If you press the Done button Lightroom takes you to the Loupe View and displays the Select image. Alternatively, you can use the ‘G’ shortcut to return to Grid View.
Click the White arrow icon to add or remove icons from the Toolbar.
Putting it together
The main purpose of Compare view is to let you compare similar image so that you can decide which ones you want to process in the Develop module (you can also use it to compare photos that you have processed, or partly processed in the Develop module – but that’s another topic). Use the arrow keys to cycle through the images in your selection, and the Swap and Make Select buttons to compare different images. If this is new to you, it won’t take much practice before you settle into a rhythm. You’ll be pleasantly surprised at how quickly you can work you way through even hundreds of images using Compare View.
While some photographers use Star ratings and Colour labels to help organise their images, by far the simplest method is to use Flags. If you decide to process an image, click the grey flag icon underneath the photo (it’s on the left) to flag it as a Pick. If decide not to process it, leave it unpicked. Then, when you have finished, all you have to do is return to Grid View and choose the Flagged option in the Filter bar to remove the unwanted images from view. Then go to Edit > Select all to select all the flagged images and send them to a new Collection containing only the images that you want to process in the Develop module (using Collections to organise your images is covered in this article).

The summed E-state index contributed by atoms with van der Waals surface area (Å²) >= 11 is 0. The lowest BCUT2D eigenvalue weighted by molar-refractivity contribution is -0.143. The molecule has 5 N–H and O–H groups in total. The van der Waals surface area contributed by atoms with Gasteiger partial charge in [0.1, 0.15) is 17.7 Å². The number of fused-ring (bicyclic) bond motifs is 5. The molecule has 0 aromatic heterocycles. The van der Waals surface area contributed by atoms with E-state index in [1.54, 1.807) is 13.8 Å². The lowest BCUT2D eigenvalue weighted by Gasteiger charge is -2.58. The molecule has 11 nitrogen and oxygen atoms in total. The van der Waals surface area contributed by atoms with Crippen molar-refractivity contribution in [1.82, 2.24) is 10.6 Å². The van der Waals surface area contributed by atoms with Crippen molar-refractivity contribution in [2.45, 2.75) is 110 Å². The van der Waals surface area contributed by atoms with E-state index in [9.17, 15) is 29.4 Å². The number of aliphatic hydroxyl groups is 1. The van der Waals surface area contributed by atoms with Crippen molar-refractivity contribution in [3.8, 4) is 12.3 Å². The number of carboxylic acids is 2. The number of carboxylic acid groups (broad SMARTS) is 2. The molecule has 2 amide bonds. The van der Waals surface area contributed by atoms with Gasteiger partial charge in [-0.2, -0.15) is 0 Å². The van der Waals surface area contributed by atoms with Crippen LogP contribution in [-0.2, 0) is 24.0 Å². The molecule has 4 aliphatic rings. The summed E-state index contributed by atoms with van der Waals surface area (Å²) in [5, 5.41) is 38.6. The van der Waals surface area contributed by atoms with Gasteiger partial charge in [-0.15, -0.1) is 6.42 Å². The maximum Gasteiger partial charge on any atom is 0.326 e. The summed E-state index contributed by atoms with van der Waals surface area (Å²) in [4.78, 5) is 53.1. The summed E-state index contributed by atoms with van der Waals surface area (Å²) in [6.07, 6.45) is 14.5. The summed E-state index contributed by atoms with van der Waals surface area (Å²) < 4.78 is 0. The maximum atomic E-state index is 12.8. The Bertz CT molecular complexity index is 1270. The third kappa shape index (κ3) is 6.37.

Mastering Lightroom Book One: The Library Module
My latest ebook Mastering Lightroom Book One: The Library Module is a complete guide to using Lightroom’s Library module to import, organise and search your photo files. You’ll learn how to tame your growing photo collection using Collections and Collection Sets, and how to save time so you can spend more time in the Develop module processing your photos.
Post originally from: digital photography Tips.
The post How to Find Your Best Images With Lightroom 5’s Compare View by Andrew Gibson appeared first on Digital Photography School.